The annual migration of Florida manatees to warmer waters begins this month and the Florida Fish and Wildlife Conservation Commission (FWC) encourages boaters to help protect migrating manatees by looking out and slowing down for these gentle giants that often rest or congregate underwater and can be difficult to see.
On their annual trek, manatees, including mothers and their calves, swim along Florida’s many rivers, bays and coastal areas in search of the warmer, more stable temperatures found in freshwater springs, man-made canals and power plant outflows. Unlike dolphins and other marine mammals, manatees do not have true blubber to insulate them from waters below 68 degrees Fahrenheit, so they must find warmer waters during their migration to survive the winter cold.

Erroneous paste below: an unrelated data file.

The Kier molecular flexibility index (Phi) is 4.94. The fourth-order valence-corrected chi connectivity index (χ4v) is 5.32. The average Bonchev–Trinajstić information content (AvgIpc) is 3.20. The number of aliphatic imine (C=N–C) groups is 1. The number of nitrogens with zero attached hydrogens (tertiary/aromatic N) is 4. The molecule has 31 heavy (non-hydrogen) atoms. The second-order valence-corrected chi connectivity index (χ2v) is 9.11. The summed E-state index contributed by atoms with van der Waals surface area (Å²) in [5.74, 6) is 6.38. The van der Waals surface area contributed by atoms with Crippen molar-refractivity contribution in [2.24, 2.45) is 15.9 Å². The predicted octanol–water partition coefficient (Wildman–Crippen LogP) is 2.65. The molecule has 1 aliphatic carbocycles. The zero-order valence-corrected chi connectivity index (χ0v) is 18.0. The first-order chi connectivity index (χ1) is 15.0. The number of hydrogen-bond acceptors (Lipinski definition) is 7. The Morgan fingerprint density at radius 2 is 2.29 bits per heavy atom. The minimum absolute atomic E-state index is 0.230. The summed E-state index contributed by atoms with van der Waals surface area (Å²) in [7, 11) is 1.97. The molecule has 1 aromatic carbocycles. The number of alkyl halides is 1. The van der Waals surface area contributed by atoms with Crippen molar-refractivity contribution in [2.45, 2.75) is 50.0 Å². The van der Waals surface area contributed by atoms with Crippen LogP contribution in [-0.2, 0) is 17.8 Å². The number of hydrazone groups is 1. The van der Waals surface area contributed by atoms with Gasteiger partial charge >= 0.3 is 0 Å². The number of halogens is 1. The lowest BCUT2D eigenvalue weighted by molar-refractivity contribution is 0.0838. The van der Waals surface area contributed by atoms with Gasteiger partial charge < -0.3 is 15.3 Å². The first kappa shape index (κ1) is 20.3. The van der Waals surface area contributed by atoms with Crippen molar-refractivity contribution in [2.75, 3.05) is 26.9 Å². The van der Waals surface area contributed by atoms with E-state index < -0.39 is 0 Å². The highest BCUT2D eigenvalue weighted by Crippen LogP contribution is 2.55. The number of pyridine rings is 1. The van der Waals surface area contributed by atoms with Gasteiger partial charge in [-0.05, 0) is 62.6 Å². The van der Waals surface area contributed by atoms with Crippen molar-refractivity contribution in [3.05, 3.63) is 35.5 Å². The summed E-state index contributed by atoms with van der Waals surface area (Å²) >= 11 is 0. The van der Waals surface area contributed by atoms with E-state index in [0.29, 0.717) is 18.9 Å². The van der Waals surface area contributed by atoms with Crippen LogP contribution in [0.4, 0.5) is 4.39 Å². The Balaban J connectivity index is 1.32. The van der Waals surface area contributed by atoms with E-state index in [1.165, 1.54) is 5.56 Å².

Despite their size, with adults weighing 1,000 pounds on average, manatees can be difficult to spot. That is why it is important for boaters in Florida, including those using personal watercraft, to slow down to prevent collisions with manatees, particularly in shallow areas or posted manatee protection zones. On November 15, many seasonal manatee protection zones around the state go into effect. View manatee protection zones by county, including the seasonal changes.